Gov. Janet Napolitano believes Arizona can become the Persian Gulf of solar energy.
But the Arizona Legislature passed up a chance during its recently completed session to attract more solar manufacturing to the state.
Arizona has scored some major solar advances already, with the Solana generating plant planned by Arizona Public Service near Gila Bend and Arizona State University covering the roofs of its buildings with solar panels.
But for economic developers like Barry Broome, that's not enough.
Broome is the president of the Greater Phoenix Economic Council, and he has the task of attracting new businesses and jobs to the Valley. While plants like the APS Solana generating station are impressive, that's not where the real jobs are, Broome said.
Solana will employ about 85 workers. But factories that make solar panels and other components for such generating stations would offer high-wage employment to thousands, he said.
And for those types of facilities, Arizona is lagging behind even such non-sunny states as Oregon. That's because Arizona offers fewer financial incentives to those companies, he said.
Nine solar companies that looked seriously at the Valley have chosen to locate elsewhere, which amounts to $2.3 billion in investment capital and 3,880 jobs that went to neighboring states, he said.
But the Valley is still in the running for 11 solar manufacturing projects totaling $8.4 billion in investment and nearly 8,000 jobs, Broome said.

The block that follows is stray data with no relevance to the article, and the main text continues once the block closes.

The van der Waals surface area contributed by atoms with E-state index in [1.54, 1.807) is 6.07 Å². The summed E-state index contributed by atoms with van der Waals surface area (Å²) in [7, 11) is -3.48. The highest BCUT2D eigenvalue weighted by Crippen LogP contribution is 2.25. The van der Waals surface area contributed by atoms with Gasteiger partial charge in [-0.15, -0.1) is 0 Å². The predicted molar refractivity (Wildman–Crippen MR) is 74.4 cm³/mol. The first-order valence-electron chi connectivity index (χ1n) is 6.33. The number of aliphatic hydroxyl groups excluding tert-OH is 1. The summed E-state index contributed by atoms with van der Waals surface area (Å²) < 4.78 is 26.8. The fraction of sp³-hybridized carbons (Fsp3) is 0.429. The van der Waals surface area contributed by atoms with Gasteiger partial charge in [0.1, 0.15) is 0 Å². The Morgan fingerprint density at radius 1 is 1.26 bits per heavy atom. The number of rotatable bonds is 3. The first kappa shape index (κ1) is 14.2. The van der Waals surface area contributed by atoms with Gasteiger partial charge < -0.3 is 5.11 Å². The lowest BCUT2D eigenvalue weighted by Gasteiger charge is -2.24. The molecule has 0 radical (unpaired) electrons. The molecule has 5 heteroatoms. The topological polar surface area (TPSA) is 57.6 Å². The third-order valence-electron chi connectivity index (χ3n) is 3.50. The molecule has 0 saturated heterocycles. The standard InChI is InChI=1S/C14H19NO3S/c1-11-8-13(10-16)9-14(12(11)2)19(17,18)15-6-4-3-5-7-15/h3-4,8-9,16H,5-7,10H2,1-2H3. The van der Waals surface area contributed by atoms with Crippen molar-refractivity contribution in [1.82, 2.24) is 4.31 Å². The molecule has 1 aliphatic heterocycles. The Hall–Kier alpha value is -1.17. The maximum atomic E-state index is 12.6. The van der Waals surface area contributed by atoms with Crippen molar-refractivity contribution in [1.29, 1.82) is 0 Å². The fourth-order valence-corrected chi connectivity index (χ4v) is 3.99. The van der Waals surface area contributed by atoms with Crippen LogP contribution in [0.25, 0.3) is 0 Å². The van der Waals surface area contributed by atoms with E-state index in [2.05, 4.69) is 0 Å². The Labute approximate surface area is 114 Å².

To improve their chances of selecting Arizona, Broome proposed a tax package to the Legislature that would give qualifying solar companies a property tax reduction and income tax credit. The measure generated support but died in the closing hours of this year's legislative session when it failed to come up for a vote in the Senate Friday night.
The bill was opposed by free-market and taxpayer groups that said it unfairly favored one industry at the expense of others.
Kevin McCarthy, president of the Arizona Tax Research Association, said the property tax reduction for solar businesses would shift that tax burden onto homeowners and other businesses.
"Property taxes are a zero-sum game," he said. "When one industry is given favorable treatment, it has to be made up on others."
Broome believes the lawmakers were so focused on getting the state budget approved that they didn't have enough time to consider the solar initiative.
Broome is uncertain if he will pursue the measure next year but added, "we are missing out on billions worth of investment."